For more than 125 years, GE has been admired for its performance and imaginative spirit. The businesses that we invent and build fuel the global economy and improve people's lives. Today, we are 11 technology, services and financial businesses with more than 300,000 employees in 160 countries around the world.

What unifies us? Our Actions and Values.

What we do and how we work is distinctly GE. It's a way of thinking and working that has grounded our performance for decades. It's a way of talking about our work and ourselves that takes the best from our past and expresses it in the spirit and language of GE today.
It's about who we are, what we believe, where we're headed, how we'll get there. It's how we imagine, solve, build and lead.

From the very beginnings of our company, when Thomas Edison was changing the world with the power of ideas, GE has always stood for one capability above all others - the ability to imagine. Imagine is a sense of possibility that allows for a freedom beyond mere invention. Imagine dares to be something greater. At GE, Imagine is an invitation to dream and do things that you didn't know you could do. Because at GE the act of imagining is fused with empowerment - the confidence that what we imagine, we can make happen.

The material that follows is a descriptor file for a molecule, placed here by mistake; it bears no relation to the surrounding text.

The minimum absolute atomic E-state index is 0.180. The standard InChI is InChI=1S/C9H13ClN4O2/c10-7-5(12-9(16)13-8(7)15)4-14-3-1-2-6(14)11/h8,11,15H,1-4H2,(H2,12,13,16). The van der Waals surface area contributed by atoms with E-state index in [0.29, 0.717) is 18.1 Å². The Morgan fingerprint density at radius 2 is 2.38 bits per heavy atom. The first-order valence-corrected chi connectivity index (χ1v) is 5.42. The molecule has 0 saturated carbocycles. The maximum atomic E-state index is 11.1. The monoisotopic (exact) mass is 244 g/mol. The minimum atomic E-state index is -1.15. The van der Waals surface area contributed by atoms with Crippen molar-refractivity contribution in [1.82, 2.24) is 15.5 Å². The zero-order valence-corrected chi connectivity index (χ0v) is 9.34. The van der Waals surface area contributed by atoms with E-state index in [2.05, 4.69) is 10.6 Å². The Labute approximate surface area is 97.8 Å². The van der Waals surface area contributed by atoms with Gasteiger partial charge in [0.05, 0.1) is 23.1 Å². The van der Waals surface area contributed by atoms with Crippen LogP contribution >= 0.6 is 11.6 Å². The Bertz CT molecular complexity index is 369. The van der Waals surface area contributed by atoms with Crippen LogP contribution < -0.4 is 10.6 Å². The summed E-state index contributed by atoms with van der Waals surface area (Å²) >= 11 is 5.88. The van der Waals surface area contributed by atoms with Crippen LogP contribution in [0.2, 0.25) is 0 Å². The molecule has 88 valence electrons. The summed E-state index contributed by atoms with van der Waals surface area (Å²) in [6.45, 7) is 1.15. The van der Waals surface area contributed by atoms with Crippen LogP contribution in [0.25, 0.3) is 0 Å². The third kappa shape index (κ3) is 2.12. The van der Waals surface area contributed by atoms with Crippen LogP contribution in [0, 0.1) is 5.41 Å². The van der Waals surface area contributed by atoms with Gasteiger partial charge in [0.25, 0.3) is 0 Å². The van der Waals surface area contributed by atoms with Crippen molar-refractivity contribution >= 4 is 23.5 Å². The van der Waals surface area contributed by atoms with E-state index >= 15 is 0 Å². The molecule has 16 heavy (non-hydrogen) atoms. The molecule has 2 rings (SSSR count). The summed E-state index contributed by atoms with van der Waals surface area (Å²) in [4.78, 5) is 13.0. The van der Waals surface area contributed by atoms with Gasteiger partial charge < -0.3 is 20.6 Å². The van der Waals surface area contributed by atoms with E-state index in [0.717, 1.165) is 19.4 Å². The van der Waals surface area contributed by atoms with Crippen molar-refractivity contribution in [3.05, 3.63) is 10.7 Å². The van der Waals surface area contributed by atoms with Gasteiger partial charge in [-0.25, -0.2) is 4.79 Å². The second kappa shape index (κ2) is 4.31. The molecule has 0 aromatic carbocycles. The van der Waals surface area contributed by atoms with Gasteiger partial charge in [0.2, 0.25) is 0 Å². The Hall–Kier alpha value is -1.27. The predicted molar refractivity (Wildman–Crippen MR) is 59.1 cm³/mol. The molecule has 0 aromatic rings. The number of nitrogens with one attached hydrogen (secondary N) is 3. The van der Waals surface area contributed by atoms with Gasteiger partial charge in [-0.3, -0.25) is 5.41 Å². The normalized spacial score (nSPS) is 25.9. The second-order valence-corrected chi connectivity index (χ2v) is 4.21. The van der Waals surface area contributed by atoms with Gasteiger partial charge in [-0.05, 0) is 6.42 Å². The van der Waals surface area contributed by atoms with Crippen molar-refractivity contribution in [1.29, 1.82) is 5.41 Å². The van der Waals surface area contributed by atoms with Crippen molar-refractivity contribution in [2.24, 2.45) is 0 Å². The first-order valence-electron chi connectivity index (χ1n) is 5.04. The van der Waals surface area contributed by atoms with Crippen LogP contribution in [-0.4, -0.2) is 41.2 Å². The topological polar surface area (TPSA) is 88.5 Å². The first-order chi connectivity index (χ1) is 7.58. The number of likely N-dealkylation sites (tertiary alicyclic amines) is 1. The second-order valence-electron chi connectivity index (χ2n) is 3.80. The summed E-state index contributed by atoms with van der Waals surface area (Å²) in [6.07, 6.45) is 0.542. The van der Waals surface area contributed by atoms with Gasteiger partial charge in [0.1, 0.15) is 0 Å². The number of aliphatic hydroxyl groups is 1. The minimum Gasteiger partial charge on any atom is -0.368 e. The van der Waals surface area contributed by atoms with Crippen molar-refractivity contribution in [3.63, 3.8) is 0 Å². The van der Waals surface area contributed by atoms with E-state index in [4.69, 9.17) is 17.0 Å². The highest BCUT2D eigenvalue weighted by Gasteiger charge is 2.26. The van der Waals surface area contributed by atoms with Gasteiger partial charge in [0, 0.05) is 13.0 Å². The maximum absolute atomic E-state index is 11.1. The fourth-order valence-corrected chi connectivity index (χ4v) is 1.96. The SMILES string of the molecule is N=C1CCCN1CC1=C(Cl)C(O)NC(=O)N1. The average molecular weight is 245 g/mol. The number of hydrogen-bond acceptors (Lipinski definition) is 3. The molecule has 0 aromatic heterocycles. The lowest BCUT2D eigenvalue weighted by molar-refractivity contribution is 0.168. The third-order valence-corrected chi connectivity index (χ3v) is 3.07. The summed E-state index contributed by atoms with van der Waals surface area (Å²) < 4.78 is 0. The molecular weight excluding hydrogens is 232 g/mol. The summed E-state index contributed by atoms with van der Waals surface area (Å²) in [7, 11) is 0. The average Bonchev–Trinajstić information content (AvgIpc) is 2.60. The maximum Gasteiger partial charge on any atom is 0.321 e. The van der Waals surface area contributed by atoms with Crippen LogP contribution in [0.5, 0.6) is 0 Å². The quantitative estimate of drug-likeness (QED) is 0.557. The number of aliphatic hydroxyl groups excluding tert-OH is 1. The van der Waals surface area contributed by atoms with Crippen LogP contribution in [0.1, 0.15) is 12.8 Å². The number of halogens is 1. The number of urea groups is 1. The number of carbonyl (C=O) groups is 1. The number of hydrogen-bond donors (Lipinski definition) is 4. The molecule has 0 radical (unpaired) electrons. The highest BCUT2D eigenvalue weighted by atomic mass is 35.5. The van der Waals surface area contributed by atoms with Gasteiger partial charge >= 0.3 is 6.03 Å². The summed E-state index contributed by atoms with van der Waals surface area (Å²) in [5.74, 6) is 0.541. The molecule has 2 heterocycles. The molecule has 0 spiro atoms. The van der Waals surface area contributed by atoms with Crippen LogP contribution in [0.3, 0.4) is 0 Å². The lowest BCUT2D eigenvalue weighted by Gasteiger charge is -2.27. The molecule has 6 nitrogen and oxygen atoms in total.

Every business has to have a reason to exist - a reason that answers the fundamental question of "why are we here?". For GE, the big question has a simple answer: We exist to solve problems - for our customers, our communities and societies, and for ourselves.

From 0 to 60 in six seconds? Try zero to $5 billion in five years. It's not so much a vision for our future - where we're headed is in many ways a reflection of where we've already been. It's not a destination. It's a quest. A quest for growth. And when we look to the future, we know that for us, there's only one way to get there. Build. Lead. Imagine. Solve. Build. Each of these is merely a word without one vital element:

GE is already synonymous with leadership. But with this mantle comes responsibility. And it's not just a responsibility to maintain the status quo or manage what worked yesterday. It's the bigger responsibility to change. Because change is the essence of what it means to lead. It's a call to action that engages our unceasing curiosity, our passion, and our drive to be first in everything that we do.

We Are a Company to Believe In.

Imagine. Build. Solve. Lead.
In the end, our success is measured not only by our ability to think big, dazzling thoughts, but by our commitment to sweat the small stuff that brings ideas to life. It's a way - thinking and doing - that has been at the heart of GE for years.